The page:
Most, but not all, of Russia's top sports stars are backing Vladimir Putin in this weekend's presidential election.
Ahead of Sunday's vote, a host of Olympic gold medalists and NHL player Alex Ovechkin have thrown their support behind Putin. Ovechkin even launched a "Putin Team" campaign on social media.
On the other side, there's Yevgeny Kafelnikov.
The former No. 1-ranked tennis player is the only major Russian athlete to back opposition leader Alexei Navalny, who has been barred from taking part in the election.
With Putin poised to win as much as 70 percent of the vote, according to state pollsters, Kafelnikov told The Associated Press he won't vote. Navalny has called on his supporters to boycott what he sees as an unfair election.
"You don't need to be a rocket scientist to understand (that Putin will win)," said the 44-year-old Kafelnikov, who stopped playing professionally in 2003. "My choice, who I was willing to give my voice to at the election, he was not allowed to run for the presidency."
Sports stars have long been a fixture in Russian political campaigns, while boxer Nikolai Valuev and tennis player Marat Safin are among a host of athletes who have represented the United Russia party in parliament. Kafelnikov said he, too, was approached in 2003 to take a parliamentary seat for the party, but declined because he felt he wouldn't be allowed to express his real views.
"After two days thinking, I thought something is a bit dodgy and I don't want to be involved," he said. "My voice isn't going to be counted as whatever I think. So I said I don't want to be there just for pressing the button (to vote)."
Athletes are being increasingly exploited as symbols of prestige for those in power, Kafelnikov said.
"I always thought sports and politics should not collide together on the same path, should be completely separate. Unfortunately as of late ... someone's using the professional athletes for their own benefit," he said. "I've been always open-minded and people obviously know that Yevgeny Kafelnikov is not for sale. There is no chance that I could sell myself for something like this.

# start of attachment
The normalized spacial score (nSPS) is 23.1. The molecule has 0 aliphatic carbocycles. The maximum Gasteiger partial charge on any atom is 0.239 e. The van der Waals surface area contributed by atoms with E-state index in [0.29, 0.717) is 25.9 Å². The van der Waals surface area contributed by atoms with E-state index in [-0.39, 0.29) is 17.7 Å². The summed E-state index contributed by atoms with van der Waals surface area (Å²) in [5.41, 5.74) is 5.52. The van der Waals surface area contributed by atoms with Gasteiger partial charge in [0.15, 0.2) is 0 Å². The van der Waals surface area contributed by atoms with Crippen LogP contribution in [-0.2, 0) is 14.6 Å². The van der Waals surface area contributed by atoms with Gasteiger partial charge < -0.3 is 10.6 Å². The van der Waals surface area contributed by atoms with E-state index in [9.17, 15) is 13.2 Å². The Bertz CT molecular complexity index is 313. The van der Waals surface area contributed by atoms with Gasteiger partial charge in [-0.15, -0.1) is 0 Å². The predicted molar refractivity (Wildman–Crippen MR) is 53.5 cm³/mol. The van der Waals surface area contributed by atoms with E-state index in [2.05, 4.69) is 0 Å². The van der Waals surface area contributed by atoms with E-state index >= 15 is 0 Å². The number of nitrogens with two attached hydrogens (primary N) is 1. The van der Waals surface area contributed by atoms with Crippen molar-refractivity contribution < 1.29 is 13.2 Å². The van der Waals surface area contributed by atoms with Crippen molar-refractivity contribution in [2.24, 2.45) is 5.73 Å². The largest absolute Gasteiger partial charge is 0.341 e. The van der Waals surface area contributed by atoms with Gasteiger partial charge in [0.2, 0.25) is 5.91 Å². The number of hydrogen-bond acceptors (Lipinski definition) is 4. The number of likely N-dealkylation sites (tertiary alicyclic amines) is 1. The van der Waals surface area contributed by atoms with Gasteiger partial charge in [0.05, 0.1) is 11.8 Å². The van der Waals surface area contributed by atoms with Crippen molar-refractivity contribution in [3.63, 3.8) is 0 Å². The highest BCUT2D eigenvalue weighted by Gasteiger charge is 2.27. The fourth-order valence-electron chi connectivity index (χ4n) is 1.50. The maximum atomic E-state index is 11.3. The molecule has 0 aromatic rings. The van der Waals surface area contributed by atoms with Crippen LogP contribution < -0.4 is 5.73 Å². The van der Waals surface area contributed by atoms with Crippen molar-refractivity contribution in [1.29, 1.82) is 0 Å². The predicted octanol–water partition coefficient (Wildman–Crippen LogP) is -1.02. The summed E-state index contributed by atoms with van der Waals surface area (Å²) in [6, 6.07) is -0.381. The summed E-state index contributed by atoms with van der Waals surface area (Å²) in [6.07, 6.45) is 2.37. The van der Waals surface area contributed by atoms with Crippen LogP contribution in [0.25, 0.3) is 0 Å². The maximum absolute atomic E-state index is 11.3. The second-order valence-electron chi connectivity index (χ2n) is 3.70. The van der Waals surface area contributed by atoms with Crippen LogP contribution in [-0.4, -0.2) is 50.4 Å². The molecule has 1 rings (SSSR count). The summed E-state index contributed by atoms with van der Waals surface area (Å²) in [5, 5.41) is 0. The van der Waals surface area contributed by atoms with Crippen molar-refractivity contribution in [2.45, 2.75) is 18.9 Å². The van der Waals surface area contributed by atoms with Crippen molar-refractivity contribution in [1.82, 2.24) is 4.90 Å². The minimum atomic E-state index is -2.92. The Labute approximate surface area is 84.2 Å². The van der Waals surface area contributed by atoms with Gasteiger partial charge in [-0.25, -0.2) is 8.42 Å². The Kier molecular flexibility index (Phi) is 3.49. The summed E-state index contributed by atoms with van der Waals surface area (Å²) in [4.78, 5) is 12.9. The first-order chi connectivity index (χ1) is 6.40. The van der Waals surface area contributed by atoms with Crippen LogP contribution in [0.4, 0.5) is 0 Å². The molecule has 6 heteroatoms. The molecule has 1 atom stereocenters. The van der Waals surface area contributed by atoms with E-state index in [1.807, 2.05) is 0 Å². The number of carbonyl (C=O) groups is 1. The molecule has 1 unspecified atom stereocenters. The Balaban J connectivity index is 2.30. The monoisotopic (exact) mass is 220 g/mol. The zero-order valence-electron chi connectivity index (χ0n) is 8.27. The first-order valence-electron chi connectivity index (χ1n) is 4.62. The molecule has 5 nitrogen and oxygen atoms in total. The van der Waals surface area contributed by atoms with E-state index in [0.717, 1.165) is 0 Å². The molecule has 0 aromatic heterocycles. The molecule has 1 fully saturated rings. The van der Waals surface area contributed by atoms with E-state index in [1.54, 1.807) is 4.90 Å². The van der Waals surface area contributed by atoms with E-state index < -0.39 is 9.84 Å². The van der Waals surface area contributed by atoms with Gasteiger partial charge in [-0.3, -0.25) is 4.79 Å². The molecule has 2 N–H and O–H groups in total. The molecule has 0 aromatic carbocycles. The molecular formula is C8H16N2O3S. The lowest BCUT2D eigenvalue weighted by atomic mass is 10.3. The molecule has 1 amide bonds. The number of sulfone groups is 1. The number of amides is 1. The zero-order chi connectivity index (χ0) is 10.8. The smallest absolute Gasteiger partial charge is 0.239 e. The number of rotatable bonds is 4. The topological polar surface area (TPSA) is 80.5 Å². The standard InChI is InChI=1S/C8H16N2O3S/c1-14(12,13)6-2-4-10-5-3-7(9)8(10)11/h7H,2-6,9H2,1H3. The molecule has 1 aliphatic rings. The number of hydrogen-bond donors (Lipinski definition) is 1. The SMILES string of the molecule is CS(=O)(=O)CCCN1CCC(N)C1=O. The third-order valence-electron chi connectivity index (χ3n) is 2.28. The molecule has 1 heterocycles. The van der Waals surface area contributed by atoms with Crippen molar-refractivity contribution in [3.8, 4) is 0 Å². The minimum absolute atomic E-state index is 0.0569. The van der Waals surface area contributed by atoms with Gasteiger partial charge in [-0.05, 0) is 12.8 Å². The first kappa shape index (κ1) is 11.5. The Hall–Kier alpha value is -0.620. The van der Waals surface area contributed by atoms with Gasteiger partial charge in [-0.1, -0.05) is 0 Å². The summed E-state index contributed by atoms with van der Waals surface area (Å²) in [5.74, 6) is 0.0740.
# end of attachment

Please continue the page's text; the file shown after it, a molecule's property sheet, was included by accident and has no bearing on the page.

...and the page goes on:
"I'm sure other athletes who are supporting so-called Putin's team, they do have a choice but they've chosen the path which they're comfortable with. I'm not going to judge each one, why they did this."
Kafelnikov's 24,000 followers on Twitter are treated to a mix of political commentary, occasional banter between him and Navalny, and copious chat about Kafelnikov's beloved Spartak Moscow soccer team.
It's a contrast to Ovechkin's Instagram, where the Washington Capitals forward launched his Putin Team in November. It started as a loose affiliation of athletes and other celebrities sharing a hashtag, but has since become a formal campaign organization which held a rally Sunday in central Moscow's Gorky Park.
Ovechkin said in November he had "a good relationship" with Putin, who gave Ovechkin and his wife a tea set when they married last July.
"I just support my country, you know? That's where I'm from, my parents live there, all my friends," Ovechkin said. "Like every human from different countries, they support their president."
Golos, a non-governmental organization which monitors possible election violations, flagged up Sunday's Putin Team rally. Promises of free gifts for attendees could be seen as bribery, the watchdog said.
Putin Team did not respond to a request for comment on that accusation. It also hasn't said who funds the organization, which has offered valuable prizes such as GoPro cameras to its supporters.
Besides Ovechkin's group, Putin also has soccer goalkeeper Igor Akinfeev, heavyweight boxer Alexander Povetkin and biathlon champion Anton Shipulin as registered campaign surrogates.
Putin held a rally on March 3 at Moscow's vast Luzhniki Stadium, which will host the soccer World Cup final in July. With him was 15-year-old figure skating gold medalist Alina Zagitova, fresh from the Olympics in Pyeongchang, and the entire gold medal-winning men's hockey team. Zagitova's participation prompted concerns from some opposition activists that the Putin campaign was improperly using a child for electioneering.
Putin himself practiced judo in his youth, and some of his former partners went on to become billionaires under his rule. Now he tends to play hockey, often scoring numerous goals in televised exhibition games against former NHL players.
Many Russian athletes rely on the government for their livelihood. In most Olympic sports, the Sports Ministry wields wide-ranging power over funding, and even hires and fires individual coaches. Many of Russia's top clubs in soccer and hockey are funded by state-controlled companies.
It's hard to say exactly how many Russian athletes back Putin wholeheartedly or have opposition sympathies.
Kafelnikov said he doesn't believe athletes are coerced into backing the government, but added he's in contact with other opposition-minded athletes who don't talk politics openly.
"I'm sure there are plenty. I'm hoping so," he said. "There are some who share my thoughts toward what's happening and what's going to happen. I do have some supporters."